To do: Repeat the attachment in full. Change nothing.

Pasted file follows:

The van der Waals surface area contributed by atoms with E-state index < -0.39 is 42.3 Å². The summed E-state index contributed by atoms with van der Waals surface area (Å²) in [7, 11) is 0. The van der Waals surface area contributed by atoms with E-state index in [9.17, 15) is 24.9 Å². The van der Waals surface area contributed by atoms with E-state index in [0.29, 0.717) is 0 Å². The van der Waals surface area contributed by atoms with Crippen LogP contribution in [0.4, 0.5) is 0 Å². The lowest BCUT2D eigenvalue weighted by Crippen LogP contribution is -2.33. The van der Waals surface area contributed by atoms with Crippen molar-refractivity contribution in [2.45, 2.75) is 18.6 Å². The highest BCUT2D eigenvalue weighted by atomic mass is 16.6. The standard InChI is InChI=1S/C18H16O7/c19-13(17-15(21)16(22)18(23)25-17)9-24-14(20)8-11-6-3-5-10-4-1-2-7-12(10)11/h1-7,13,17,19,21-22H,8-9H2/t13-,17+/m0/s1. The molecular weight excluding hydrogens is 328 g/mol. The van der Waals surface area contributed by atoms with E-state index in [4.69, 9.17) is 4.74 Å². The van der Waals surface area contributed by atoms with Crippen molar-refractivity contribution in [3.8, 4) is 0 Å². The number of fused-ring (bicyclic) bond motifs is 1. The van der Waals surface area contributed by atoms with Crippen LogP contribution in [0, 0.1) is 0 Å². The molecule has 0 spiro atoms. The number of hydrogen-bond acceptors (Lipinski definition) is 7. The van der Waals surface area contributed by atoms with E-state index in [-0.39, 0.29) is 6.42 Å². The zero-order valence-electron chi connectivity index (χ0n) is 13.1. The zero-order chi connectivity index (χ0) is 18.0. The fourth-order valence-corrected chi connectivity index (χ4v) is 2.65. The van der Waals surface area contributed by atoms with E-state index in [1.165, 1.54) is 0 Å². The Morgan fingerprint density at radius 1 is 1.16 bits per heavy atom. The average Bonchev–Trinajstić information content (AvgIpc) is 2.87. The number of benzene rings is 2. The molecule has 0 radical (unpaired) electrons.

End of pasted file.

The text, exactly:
The van der Waals surface area contributed by atoms with E-state index < -0.39 is 42.3 Å². The summed E-state index contributed by atoms with van der Waals surface area (Å²) in [7, 11) is 0. The van der Waals surface area contributed by atoms with E-state index in [9.17, 15) is 24.9 Å². The van der Waals surface area contributed by atoms with E-state index in [0.29, 0.717) is 0 Å². The van der Waals surface area contributed by atoms with Crippen LogP contribution in [0.4, 0.5) is 0 Å². The lowest BCUT2D eigenvalue weighted by Crippen LogP contribution is -2.33. The van der Waals surface area contributed by atoms with Crippen molar-refractivity contribution in [2.45, 2.75) is 18.6 Å². The highest BCUT2D eigenvalue weighted by atomic mass is 16.6. The standard InChI is InChI=1S/C18H16O7/c19-13(17-15(21)16(22)18(23)25-17)9-24-14(20)8-11-6-3-5-10-4-1-2-7-12(10)11/h1-7,13,17,19,21-22H,8-9H2/t13-,17+/m0/s1. The molecular weight excluding hydrogens is 328 g/mol. The van der Waals surface area contributed by atoms with E-state index in [4.69, 9.17) is 4.74 Å². The van der Waals surface area contributed by atoms with Crippen molar-refractivity contribution in [3.8, 4) is 0 Å². The number of fused-ring (bicyclic) bond motifs is 1. The van der Waals surface area contributed by atoms with Crippen LogP contribution in [0, 0.1) is 0 Å². The molecule has 0 spiro atoms. The number of hydrogen-bond acceptors (Lipinski definition) is 7. The van der Waals surface area contributed by atoms with E-state index in [-0.39, 0.29) is 6.42 Å². The zero-order valence-electron chi connectivity index (χ0n) is 13.1. The zero-order chi connectivity index (χ0) is 18.0. The fourth-order valence-corrected chi connectivity index (χ4v) is 2.65. The van der Waals surface area contributed by atoms with E-state index in [1.165, 1.54) is 0 Å². The Morgan fingerprint density at radius 1 is 1.16 bits per heavy atom. The average Bonchev–Trinajstić information content (AvgIpc) is 2.87. The number of benzene rings is 2. The molecule has 0 radical (unpaired) electrons.